NewsUSA and CanadaAsteroid will pass extraordinarily close to Earth

    Asteroid will pass extraordinarily close to Earth


    This diagram provided by NASA shows the estimated path of asteroid 2023 BU, in red, affected by Earth’s gravity, and the geosynchronous satellite orbit, in green. (NASA/JPL-Caltech)


    An asteroid the size of a delivery truck will pass close to Earth on Thursday night, one of the closest such encounters ever recorded.

    NASA insists that it will be a flyby with no chance of the asteroid hitting Earth.

    The agency said Wednesday that this newly discovered asteroid will pass within 3,600 kilometers (2,200 miles) over the southern tip of South America. That’s 10 times closer than the group of communication satellites orbiting above.

    The closest approach will be at 7:27 p.m. Eastern Time (9:27 p.m. local time).

    Even if the space rock got much closer, scientists say almost all of it would burn up in the atmosphere, with some of the biggest chunks possibly falling as meteorites.

    NASA’s impact risk assessment system, called Scout, quickly ruled out a collision, said its developer, David Farnocchia, an engineer at the Jet Propulsion Laboratory in Pasadena, California.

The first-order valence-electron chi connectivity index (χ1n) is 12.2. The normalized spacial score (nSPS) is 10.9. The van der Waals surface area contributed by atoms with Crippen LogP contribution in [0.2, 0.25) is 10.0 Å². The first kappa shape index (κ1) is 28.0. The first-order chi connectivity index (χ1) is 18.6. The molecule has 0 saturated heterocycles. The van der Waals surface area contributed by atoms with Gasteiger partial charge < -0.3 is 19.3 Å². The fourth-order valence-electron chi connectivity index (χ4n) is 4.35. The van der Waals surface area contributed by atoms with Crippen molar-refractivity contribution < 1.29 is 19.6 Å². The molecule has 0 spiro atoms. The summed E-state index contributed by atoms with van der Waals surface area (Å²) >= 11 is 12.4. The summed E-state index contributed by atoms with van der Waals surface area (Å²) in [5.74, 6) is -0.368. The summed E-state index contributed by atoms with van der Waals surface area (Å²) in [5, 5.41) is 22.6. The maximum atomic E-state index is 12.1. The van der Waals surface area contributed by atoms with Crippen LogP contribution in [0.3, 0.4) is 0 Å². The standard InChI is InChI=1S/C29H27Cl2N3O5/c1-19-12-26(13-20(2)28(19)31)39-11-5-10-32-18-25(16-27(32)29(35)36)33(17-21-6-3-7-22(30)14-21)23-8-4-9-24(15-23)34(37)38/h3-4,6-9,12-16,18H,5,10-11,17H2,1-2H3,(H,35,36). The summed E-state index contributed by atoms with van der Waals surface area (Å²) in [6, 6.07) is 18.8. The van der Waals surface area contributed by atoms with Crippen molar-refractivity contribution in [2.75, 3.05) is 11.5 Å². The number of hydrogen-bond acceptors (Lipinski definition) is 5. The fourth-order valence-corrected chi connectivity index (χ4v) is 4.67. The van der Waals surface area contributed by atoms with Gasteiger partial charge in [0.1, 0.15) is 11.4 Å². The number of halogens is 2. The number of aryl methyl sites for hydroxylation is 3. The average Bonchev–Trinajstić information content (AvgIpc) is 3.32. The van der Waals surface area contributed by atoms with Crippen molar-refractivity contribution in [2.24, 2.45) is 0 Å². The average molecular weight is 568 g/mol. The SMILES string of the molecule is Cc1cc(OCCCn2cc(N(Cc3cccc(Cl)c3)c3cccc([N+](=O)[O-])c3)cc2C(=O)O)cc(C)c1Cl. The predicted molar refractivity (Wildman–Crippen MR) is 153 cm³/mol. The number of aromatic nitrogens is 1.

“But despite very few observations, he was able to predict that the asteroid will come extraordinarily close to Earth,” Farnocchia said in a statement. “In fact, it’s one of the closest approaches of a near-Earth object ever recorded.”

    Discovered on Saturday, the asteroid known as 2023 BU is believed to be between 3.5 meters (11 feet) and 8.5 meters (28 feet) across. It was first detected by Gennady Borisov, the same amateur astronomer in Crimea who discovered an interstellar comet in 2019. Within days, astronomers around the world made dozens of observations, allowing them to refine the asteroid’s orbit.

    The asteroid’s trajectory will be drastically altered by Earth’s gravity once it passes close. Instead of going around the Sun every 359 days, it will move in an oval orbit that will last 425 days, according to NASA.


    The Associated Press receives support for its health and science coverage from the Howard Hughes Medical Institute Science and Educational Media Group. The AP is solely responsible for all content.

    Source: El Nuevo Herald

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